Prompt: She found him in the Terminal Bar and Grill. He was sober, for a change..
Parts 1 and 3: Eden
Parts 2 and 4: Bill


Can Live Without Them

The sound of a jackhammer outside the window woke Lidia from a deep sleep. For a second, she had no idea where she was and why the room looked so bright, then it hit her. She wasn’t in bed. It was the middle of the afternoon, and she’d fallen asleep at her desk—a first! She stood up and stretched her arms above her head. Her butt hurt, and her lower back ached from sitting on the plastic chair. She closed her laptop and headed downstairs.

The house was quiet.

“Tim? Where are you?”

No answer.

In the kitchen, the dishes piled in the sink, and the smell of garbage wrinkled her nose.

Why did she always have to clean up his mess?

She bagged the rotting garbage and threw it outside in the bin. The noise of roadwork sounded again. She walked around the corner and saw workmen breaking up a part of the street. There was one worker operating the machinery while another three stood and watched. She approached them and gesticulated with her hands to say, What’s going on?

One of the men saw her. He raised his palm at her and screamed “Don’t come any closer!”


Even in her still befuddled state, the irony of his words raised a smile. Usually the shouts she got from building workers carried invitations which not only suggested moving nearer to them but involved removing various articles of clothing before doing so. His warning was unnecessary anyway; she didn’t even want to be in the same street as that pounding hammer and the dust and chunks of material it was throwing up. Also, her mute question was superfluous because, lying along the pavement beside the workmen were several long PVC drainage pipes obviously ready for laying. As a writer of crime fiction, she knew exactly what they were and how frequently, in fiction at least, they were seen as convenient disposal channels for various body parts. Disregarding the man’s continuing gestures, she stepped onto the pavement and looked more closely at them. They were wider than she’d expected and, slowly, the possibility formed that they might help her resolve the dead end she’d reached in the plot of her latest story. Eager to develop it, she waved at the man, turned and walked back, grateful that there would be no Tim there to barge in yet again and disturb her.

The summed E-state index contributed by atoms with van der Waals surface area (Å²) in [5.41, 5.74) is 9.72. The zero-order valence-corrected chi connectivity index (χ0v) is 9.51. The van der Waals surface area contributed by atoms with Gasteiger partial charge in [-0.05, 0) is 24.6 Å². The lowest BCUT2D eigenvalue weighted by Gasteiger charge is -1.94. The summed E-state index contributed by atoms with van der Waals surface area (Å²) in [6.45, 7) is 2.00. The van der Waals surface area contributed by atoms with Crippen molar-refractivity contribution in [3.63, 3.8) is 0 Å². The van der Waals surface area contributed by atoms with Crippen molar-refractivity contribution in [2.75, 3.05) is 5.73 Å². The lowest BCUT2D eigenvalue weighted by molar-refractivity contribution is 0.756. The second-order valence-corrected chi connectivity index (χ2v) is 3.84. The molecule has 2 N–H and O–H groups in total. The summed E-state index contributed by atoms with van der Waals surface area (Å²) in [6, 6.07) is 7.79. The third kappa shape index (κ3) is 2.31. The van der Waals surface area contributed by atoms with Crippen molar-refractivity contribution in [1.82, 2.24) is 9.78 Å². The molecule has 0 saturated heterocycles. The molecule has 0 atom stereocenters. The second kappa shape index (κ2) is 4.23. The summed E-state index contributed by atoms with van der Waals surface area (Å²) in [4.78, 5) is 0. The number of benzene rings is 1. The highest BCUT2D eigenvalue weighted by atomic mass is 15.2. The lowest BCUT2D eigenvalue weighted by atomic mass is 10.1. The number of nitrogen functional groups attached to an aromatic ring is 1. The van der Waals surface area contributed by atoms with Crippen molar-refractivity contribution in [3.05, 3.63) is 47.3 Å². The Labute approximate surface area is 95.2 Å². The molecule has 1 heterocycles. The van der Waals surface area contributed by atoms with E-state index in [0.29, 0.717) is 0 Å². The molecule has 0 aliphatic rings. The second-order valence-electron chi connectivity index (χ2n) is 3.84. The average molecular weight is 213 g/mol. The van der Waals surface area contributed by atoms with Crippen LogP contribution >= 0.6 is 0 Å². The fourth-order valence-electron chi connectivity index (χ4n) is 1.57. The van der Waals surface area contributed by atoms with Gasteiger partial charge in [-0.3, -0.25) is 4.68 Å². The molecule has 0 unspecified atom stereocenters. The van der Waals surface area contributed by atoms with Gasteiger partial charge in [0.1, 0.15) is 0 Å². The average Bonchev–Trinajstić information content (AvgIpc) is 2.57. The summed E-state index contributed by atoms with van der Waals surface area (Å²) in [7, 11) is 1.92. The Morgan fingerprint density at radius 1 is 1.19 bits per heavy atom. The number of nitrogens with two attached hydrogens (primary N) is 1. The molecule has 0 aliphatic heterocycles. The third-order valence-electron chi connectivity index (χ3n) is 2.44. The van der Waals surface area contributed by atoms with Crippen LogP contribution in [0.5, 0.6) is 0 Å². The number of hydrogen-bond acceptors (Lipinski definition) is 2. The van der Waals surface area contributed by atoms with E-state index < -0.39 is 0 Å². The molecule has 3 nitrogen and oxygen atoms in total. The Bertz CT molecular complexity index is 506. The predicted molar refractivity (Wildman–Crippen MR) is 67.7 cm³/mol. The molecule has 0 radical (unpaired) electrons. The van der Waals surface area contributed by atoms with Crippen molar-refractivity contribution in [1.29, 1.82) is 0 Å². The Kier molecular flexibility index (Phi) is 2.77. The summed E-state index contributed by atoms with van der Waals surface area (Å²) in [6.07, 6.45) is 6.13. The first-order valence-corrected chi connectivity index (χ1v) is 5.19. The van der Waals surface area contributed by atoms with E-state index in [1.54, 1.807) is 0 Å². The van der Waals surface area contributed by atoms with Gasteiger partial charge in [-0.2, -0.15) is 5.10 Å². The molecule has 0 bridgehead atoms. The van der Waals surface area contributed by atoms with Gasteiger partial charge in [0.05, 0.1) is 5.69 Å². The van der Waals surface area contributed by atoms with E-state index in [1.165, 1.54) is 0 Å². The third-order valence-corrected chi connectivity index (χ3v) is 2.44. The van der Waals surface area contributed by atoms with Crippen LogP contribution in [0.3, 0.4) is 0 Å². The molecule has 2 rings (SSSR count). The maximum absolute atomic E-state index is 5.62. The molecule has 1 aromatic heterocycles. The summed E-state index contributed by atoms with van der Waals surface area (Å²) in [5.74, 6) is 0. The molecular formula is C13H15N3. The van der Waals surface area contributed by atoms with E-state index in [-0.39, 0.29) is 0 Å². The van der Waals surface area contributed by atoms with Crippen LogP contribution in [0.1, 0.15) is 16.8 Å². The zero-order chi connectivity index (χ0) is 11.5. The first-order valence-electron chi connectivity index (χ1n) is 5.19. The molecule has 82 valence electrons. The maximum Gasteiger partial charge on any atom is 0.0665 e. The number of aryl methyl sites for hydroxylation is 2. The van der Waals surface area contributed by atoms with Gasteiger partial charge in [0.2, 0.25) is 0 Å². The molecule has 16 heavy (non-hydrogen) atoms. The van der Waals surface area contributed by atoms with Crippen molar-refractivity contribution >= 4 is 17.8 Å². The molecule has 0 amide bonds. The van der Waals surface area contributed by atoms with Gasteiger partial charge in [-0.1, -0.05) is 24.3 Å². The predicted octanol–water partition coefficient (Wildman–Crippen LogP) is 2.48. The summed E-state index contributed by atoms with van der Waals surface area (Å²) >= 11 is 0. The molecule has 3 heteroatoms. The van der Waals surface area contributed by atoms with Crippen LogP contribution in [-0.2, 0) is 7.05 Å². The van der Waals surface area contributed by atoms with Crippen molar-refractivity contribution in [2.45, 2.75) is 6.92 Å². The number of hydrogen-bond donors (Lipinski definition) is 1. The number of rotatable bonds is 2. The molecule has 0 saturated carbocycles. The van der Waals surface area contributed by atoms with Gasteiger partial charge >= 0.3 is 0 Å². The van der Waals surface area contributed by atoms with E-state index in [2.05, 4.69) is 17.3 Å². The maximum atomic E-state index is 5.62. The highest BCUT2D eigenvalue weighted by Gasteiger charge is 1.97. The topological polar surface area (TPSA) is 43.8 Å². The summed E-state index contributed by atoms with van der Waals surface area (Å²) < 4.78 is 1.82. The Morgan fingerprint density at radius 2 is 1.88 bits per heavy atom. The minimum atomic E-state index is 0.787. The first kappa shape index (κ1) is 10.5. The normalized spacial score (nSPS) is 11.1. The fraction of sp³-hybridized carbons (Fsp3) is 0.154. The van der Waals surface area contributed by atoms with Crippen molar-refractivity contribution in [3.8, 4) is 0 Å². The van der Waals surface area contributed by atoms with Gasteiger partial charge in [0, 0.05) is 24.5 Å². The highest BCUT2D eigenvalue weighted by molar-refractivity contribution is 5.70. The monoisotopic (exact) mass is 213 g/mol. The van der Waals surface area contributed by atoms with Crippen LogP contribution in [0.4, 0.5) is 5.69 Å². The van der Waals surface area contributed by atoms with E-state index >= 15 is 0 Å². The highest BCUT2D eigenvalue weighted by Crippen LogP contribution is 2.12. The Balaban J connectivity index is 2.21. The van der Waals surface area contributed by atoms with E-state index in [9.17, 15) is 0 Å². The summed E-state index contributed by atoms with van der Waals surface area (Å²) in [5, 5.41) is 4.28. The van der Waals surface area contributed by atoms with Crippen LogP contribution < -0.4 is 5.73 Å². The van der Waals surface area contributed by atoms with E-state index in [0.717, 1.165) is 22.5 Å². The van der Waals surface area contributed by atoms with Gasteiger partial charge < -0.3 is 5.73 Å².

By the time the sun set, Lidia finally stopped tapping at her keyboard. The brief interaction with the road workers was all she had needed to energize her novel. Now, as she reread her chapter with smug satisfaction, something else tugged at her—hunger. She had missed lunch but was in no mood to cook.

And where the heck was Tim?

Lidia threw on a light jacket and headed out. She found him in the Terminal Bar and Grill. He was sober, for a change.

“Mind if I join you?” she asked.

He didn’t bother to look up. “Suit yourself,” he said.

Lidia motioned to a server and asked for scotch on the rocks before sitting down with a menu. She was happy before she walked in. Now doom and gloom in the form of her son sucked away any joy she had felt.

“Look Tim, I’m not sure what’s going on, but I’m not putting up with this any longer. If you don’t like living with me, then move out. My house is not a hotel, and I’m not your maid.” She knew he had nowhere else to go, but their little arrangement was no longer working for her.


“OK,” said Tim. “I’ll start looking for a flat.”

His dull, bored tone surprised her as much as his words. She couldn’t help but reply, “And who’ll be paying the rent?”

He shrugged. “Probably Dad. At least till I get my uni grant.”

“Have you asked him?”

“No need. I know he’ll do it. He’s… different.”

It was another matter-of-fact, throwaway remark.

“What do you mean? Different from what?”

Tim lifted his head. The directness of his gaze disturbed her.

“Not what, Mom, Who.”

Some seconds passed.

“Me, you mean?—Me?”

Tim nodded.

“Don’t get me wrong,” he said, his voice low, gentle. “You’re a great mom. I’m proud of you. And not just for the books. But you don’t live in the same world as us. As me and Dad.”

Lidia started to reply but he went on.

“The things that bug me can’t be solved by some tricky bit of plotting. Dad’s the same. He didn’t want to leave. He’s still in…”

He stopped. Shook his head.

“He told me he couldn’t be what you wanted. And I’m the same. I can’t either. I’m a waste of space. And I know you’re not my maid.”

He stood up.

“Bye, Mom.”


All comments welcome.


This fifth story in the collaborative series by Eden Baylee and myself is the first that provoked what could have seemed a relatively serious difference of opinion about the process of story-telling. We have separate, interesting  takes on some aspects of writing but they only ever serve to make us both reexamine our approach and think objectively about long-held beliefs. Although the subject here is set in a religious context, our discussions were not about faith or anything related to it or any specific religion. They were about the story-telling process. In the end, I think they produced a tightly constructed tale which I hope you find works.